By 2035 with unrestrained shale development, European shale production would increase 9 Tcf (57%) over the baseline case, Australia up more than 4 Tcf (150%), and China nearly 3 Tcf (81%), Difiglio continued.

Kelly said natural gas production growth in the U.S. is still on the horizon. “There is a 30-year drilling inventory capable of generating 25% or higher internal rates of return at $4.50/Mcf, which should push supply growth higher over the next five years to more than 4.3 Bcf/d. Such growth will keep intermediate gas prices range-bound between $3/Mcf to $4/Mcf.

“We’re not too optimistic on natural gas. We see limited upside there,” he added.

Shale Oil, NGLs Get More Attention

The oil side of the equation is just as impactful as the gas side. “NGLs will show more modest growth with capacity additions in terms of fractionation capacity, gas processing and pipelines,” Kelly explained. “We see long-term NGL prices at 51% of the WTI price versus the 41% we saw in 1Q 2013.”

North American growth in crude oil production could “precipitate a seismic shift in the geopolitical landscape by undermining OPEC as the hegemonic global provider of swing capacity. North American supply growth is for real,” he emphasized, “And the U.S. is leading the charge.

“By 2014-15, this supply is disruptive to the world supply balance by 2.5 MMb/d on the crude side. We see WTI falling to $80 by 2014,” he continued. “There is no shortage of oil resource plays in the U.S.”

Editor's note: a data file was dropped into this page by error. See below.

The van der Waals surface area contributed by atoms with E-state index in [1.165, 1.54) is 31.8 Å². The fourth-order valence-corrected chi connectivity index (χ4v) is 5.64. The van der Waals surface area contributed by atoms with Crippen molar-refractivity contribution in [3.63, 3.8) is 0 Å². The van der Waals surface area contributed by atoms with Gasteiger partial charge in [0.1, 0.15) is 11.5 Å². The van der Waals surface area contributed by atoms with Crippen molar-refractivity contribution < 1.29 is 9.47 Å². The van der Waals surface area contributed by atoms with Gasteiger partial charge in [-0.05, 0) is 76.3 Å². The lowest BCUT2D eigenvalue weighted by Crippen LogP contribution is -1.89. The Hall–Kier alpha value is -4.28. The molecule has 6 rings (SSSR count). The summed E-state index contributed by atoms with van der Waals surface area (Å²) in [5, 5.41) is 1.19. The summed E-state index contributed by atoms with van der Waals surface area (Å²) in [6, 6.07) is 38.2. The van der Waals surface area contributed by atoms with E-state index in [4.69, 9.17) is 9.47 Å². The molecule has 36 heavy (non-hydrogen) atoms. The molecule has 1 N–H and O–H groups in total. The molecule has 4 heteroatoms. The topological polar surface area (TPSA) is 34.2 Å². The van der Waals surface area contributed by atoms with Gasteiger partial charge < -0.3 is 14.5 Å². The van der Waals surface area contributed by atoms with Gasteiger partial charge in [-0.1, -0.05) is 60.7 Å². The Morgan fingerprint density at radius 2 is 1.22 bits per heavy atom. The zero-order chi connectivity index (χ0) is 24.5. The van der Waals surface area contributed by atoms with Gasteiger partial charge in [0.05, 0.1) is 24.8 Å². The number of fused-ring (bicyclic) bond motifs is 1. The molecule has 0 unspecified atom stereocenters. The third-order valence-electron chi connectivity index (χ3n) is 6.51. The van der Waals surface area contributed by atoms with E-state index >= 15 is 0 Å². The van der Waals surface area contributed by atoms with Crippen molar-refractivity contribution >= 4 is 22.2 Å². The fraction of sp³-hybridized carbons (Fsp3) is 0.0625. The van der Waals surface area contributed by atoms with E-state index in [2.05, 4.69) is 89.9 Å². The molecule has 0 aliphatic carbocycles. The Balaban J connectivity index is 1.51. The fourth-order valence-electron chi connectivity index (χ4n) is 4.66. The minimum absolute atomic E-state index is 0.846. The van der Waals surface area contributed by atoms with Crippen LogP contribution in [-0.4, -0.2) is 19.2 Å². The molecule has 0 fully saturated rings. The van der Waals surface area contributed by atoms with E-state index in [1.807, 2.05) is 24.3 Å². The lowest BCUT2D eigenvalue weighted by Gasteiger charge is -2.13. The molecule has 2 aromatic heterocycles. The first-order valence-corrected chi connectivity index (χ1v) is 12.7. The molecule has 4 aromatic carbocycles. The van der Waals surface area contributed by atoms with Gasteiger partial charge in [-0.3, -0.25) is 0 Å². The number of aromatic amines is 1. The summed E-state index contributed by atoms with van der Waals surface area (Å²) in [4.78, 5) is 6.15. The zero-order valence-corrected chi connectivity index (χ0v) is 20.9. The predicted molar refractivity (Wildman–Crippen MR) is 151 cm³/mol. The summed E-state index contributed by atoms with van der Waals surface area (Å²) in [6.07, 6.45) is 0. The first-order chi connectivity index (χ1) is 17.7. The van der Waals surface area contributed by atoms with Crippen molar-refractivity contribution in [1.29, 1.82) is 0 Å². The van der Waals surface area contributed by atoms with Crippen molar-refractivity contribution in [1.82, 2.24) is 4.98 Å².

Crude oil production in the U.S. is predicted to reach 9.4 MMb/d in 2017, 90% growth from 2008 to 2017. An average price of $72 is needed to generate a 25% IRR. Of the U.S. oil plays, the Eagle Ford, Permian horizontal, Niobrara, Uinta liquids, and Woodbine can be produced for less than the average, he said.

In just five plays – Bakken, Eagle Ford, Permian, Utica, and Niobrara – there is an estimated drilling inventory of 111,760 well locations, which would take 41 years to drill, he added.

The oil rig count is up threefold since 2008, which is being driven primarily by the Bakken and Eagle Ford. Kelly said his company expected a 50% increase in oil production on essentially a flat rig count through 2017. The Bakken, Permian, and Eagle Ford will give most of the growth during the next five years.

“There will be pressure on prices. There will be more production cuts from the Saudis. We will see how it works out,” he emphasized.

U.S. tight oil production leads the annual growth in domestic production of 2.6 MMb/d between 2008 and 2019, Brown said. Production growth is expected to peak in 2020 at 2.8 MMb/d, declining to 2 MMb/d annually by 2040, according to the early release of the Annual Energy Outlook 2013.

Projected U.S. net liquid fuel imports have declined due to increased production and decreased consumption, he continued. That represents a decline of 63% in the projections between the 2005 outlook and the 2013 outlook.

Brown listed several uncertainties that could slow global growth of shale gas and tight oil, including resource quantities and distribution; surface versus mineral rights; taxes, royalties and price regulations; risk appetite of industry participants; infrastructure and technology; and environmental constraints.